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Education on dangers of swimming in Ithaca Gorges difficult

Gabe Altieri
Fall Creek Gorge on the Cornell University Campus.

A proposal to reword a swimming ban at Ithaca natural areas to make it easier to understand is on hold. The city's Common Council wants to focus on education and outreach about the dangers of swimming in these areas instead.

But education isn't always easy.

It's something Todd Bittner has been focused on at Cornell University. He's the director of Natural Areas for Cornell Plantations and has spent most of the last decade encouraging safety at these areas.

One of these areas is Fall Creek Gorge. Memorials line a viewing area next to the gorge in remembrance of people who died there. 

The water looks fine from the outside, but that can be deceptive. Bittner says undertows and other factors pose a danger.

"The water conditions change constantly," He explains. "[There are] hidden obstacles under the water that you can't see: trees, shopping carts, bicycles."

In fact, Bittner and others know about the hazards are because of accidents at the gorge.

"The principle reason that we know about those hazards is from the recovery divers that have gone in to try and rescue/recover drowning victims that have been in the water," he says. "They've come back and told us what the plunge pools in the water are filled with."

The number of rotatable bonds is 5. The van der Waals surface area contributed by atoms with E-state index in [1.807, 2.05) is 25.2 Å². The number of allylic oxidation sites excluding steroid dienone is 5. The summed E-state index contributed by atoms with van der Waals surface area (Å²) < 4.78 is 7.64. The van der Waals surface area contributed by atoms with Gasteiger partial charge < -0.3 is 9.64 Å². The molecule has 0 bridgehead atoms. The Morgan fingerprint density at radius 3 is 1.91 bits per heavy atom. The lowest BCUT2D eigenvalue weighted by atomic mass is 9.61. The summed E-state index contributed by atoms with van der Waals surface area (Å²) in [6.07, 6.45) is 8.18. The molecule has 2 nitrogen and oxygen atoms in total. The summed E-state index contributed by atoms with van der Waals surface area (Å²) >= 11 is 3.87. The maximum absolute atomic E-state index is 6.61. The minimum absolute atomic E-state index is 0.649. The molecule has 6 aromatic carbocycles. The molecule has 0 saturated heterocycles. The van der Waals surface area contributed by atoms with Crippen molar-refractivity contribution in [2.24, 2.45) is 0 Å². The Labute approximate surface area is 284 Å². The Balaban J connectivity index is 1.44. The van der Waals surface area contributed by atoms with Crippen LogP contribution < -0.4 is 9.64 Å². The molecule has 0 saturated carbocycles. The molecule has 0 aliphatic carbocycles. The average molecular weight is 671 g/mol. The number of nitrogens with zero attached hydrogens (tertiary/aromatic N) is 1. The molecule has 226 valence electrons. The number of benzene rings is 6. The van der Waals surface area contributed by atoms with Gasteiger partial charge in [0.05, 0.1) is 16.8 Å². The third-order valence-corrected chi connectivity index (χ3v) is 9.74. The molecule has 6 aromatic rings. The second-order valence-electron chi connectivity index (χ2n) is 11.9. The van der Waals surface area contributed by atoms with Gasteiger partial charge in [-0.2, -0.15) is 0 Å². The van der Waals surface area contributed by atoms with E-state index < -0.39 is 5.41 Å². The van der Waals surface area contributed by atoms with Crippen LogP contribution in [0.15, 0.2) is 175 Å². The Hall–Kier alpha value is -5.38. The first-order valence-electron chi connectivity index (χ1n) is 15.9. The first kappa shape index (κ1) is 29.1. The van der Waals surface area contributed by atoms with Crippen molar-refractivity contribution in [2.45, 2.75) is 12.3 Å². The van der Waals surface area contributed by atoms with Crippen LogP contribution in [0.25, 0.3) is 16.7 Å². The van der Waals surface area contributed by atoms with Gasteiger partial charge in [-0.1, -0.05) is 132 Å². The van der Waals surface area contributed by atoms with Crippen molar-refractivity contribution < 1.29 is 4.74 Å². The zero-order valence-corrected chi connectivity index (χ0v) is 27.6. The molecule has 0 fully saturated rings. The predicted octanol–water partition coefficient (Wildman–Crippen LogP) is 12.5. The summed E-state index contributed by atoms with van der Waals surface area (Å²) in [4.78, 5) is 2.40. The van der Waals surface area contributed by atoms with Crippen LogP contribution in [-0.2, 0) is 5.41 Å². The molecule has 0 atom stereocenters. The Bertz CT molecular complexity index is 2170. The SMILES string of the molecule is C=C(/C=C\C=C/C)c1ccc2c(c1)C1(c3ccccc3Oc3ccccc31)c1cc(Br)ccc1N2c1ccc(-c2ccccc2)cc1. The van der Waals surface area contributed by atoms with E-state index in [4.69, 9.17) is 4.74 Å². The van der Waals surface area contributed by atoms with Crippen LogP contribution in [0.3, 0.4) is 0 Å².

Bittner helped start the Gorge Safety Education Program, which is named for Nathaniel Rand. He died after getting sucked under the water in 2011. 

The program invites students to become gorge stewards. There are related, but separate from the gorge rangers that work for the city of Ithaca.

The stewards patrol the gorge trails and educate people on how rules should be interpreted, but their power is limited.

"The enforcement is not really my job," says Tom Hilchey, a steward and Ithaca native. "I'm the informer and if it gets to the point where there is enough push-back, I'll have to call the police."

Hilchey has never had to make that call. 

He and the other stewards keep track of violations they see. Bittner says that fewer people have been breaking the rules, but still thinks more education can be done to avoid more deaths. 

"[We're] trying to have people recognize those costs and trying to promote those areas that are safe and able to be enjoyed responsibly," he says.

There are designated areas swimming is okay,  but those are in state parks and not controlled by the city.